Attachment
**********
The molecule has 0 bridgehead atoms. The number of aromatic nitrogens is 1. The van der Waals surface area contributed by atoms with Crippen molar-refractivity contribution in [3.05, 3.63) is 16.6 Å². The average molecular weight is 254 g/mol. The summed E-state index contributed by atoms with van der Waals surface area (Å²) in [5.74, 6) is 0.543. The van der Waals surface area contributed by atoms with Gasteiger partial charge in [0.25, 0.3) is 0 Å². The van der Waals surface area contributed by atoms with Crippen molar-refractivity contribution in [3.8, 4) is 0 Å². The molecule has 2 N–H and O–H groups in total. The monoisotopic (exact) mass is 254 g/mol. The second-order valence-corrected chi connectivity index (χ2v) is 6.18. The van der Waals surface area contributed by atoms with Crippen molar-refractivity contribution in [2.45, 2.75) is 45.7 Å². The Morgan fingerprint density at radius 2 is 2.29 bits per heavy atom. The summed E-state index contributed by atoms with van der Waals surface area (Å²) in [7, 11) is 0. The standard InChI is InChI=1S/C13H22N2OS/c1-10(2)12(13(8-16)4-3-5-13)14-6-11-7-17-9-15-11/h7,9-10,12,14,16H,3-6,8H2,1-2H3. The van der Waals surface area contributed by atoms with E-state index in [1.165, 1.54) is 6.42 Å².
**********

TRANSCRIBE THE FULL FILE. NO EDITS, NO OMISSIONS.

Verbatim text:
The molecule has 0 bridgehead atoms. The number of aromatic nitrogens is 1. The van der Waals surface area contributed by atoms with Crippen molar-refractivity contribution in [3.05, 3.63) is 16.6 Å². The average molecular weight is 254 g/mol. The summed E-state index contributed by atoms with van der Waals surface area (Å²) in [5.74, 6) is 0.543. The van der Waals surface area contributed by atoms with Gasteiger partial charge in [0.25, 0.3) is 0 Å². The van der Waals surface area contributed by atoms with Crippen molar-refractivity contribution in [3.8, 4) is 0 Å². The molecule has 2 N–H and O–H groups in total. The monoisotopic (exact) mass is 254 g/mol. The second-order valence-corrected chi connectivity index (χ2v) is 6.18. The van der Waals surface area contributed by atoms with Crippen molar-refractivity contribution in [2.45, 2.75) is 45.7 Å². The Morgan fingerprint density at radius 2 is 2.29 bits per heavy atom. The summed E-state index contributed by atoms with van der Waals surface area (Å²) in [7, 11) is 0. The standard InChI is InChI=1S/C13H22N2OS/c1-10(2)12(13(8-16)4-3-5-13)14-6-11-7-17-9-15-11/h7,9-10,12,14,16H,3-6,8H2,1-2H3. The van der Waals surface area contributed by atoms with E-state index in [1.165, 1.54) is 6.42 Å².